In view of this decision it seems obvious that this court has no power to hear and decide any cases coming from the United States court in the Indian Territory that were pending and undetermined on its docket .on March 1, 1895. Following the practice indicated in Railroad Co. v. Grant, supra, the writs of error in each of the aboveentitled cases will be dismissed, each party to pay his own costs.
WHEELER V. BILLINGS.
WHEELER et aI. v. BILLINGS et al. (Circuit Court of Appeals, Eighth Circuit. December 30, 1895.) No. 554. 1.
EQUITY PRACTICE-AcCOUNTING-DIRECT ACTION OF COl:RT.
It is not necessary that an account decreed in a suit in equity should be stated by a master, but it is within the discretion of the court, if for any reason it deems it proper to do so, to state the account itself, after an examination of the testimony taken by one or more masters.
SAME-ApPORTIONING INTERESTS- ABSENCE OF PARTIES-FoRM OF REMEF.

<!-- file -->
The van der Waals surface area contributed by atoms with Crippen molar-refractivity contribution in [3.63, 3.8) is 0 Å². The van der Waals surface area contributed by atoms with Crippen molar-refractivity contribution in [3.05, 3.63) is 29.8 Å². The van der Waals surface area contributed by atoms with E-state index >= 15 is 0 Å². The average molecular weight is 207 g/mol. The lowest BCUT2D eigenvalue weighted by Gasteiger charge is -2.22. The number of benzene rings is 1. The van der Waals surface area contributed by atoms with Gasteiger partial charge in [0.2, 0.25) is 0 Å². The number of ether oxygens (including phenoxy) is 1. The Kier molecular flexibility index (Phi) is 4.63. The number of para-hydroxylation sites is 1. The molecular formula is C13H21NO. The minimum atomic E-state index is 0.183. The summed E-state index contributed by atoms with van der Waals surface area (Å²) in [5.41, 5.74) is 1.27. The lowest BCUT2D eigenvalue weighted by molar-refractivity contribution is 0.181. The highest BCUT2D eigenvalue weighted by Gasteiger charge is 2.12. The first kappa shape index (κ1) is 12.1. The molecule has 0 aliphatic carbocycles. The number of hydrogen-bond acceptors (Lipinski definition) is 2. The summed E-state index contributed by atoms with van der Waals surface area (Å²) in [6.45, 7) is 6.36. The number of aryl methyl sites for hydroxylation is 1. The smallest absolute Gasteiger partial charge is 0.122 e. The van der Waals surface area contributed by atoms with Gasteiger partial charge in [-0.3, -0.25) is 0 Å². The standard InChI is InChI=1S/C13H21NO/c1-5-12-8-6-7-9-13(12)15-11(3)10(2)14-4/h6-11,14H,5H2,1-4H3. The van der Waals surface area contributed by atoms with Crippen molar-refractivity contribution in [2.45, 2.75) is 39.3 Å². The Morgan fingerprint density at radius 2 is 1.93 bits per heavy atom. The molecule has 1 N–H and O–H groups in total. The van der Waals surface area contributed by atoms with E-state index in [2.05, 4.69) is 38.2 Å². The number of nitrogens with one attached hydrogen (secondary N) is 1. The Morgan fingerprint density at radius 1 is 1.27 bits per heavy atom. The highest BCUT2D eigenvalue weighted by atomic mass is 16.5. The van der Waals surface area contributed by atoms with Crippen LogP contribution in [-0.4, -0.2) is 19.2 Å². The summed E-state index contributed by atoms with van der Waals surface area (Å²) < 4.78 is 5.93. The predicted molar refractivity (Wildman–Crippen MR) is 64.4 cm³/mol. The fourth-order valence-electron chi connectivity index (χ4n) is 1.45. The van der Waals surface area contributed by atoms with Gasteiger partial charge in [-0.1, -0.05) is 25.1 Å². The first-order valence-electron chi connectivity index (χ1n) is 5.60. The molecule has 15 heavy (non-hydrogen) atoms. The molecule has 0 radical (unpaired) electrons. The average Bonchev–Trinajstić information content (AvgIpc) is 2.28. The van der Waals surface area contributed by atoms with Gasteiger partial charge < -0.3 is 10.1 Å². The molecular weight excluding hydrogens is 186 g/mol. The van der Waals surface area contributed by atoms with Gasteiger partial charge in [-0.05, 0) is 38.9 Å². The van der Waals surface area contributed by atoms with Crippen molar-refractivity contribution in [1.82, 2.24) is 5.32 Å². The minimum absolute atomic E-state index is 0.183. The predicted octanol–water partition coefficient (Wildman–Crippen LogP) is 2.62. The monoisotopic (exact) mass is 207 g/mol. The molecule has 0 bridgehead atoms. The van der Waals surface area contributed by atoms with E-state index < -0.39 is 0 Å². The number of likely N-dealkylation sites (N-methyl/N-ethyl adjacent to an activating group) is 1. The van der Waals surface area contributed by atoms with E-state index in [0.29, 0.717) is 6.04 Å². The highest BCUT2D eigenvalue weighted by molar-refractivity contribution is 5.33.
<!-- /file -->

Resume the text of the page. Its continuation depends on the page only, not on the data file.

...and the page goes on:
The owners of the D. mining claim and the owners of sundry adjacent claims, between whom and the owners of the D. claim there had been disputes as to their respective rights in certain locations, organized the C. Mining Co., and conveyed to it their various rights in the disputed locations. One-half the stock was assigned to the owners of the D. claim. The other half was placed in trust for the owners of the other claims, who could not agree upon a division of the stock, with the understanding that an account should be kept of the ore taken from the several locations, and the proceeds, after deducting one-half for the owners of the D. claim, should be paid to the grantors of the several claims. Subsequently, in a suit brought by third parties against the assumed owners of the K Mine, one of the locations, it was adjudged that an interest in the location belonged to such third parties. Held that, in the absence of some of the parties interested in the stock of the C. Mining Co. held in trust, the court could not, in such suit, apportion the stock so held, and direct a transfer of the shares, but that the most that could be done was to adjudge that the assumed owners of the E. Mine should transfer a proper proportion of such interest as they had in such stock to the parties found to have haa' an interest in the location.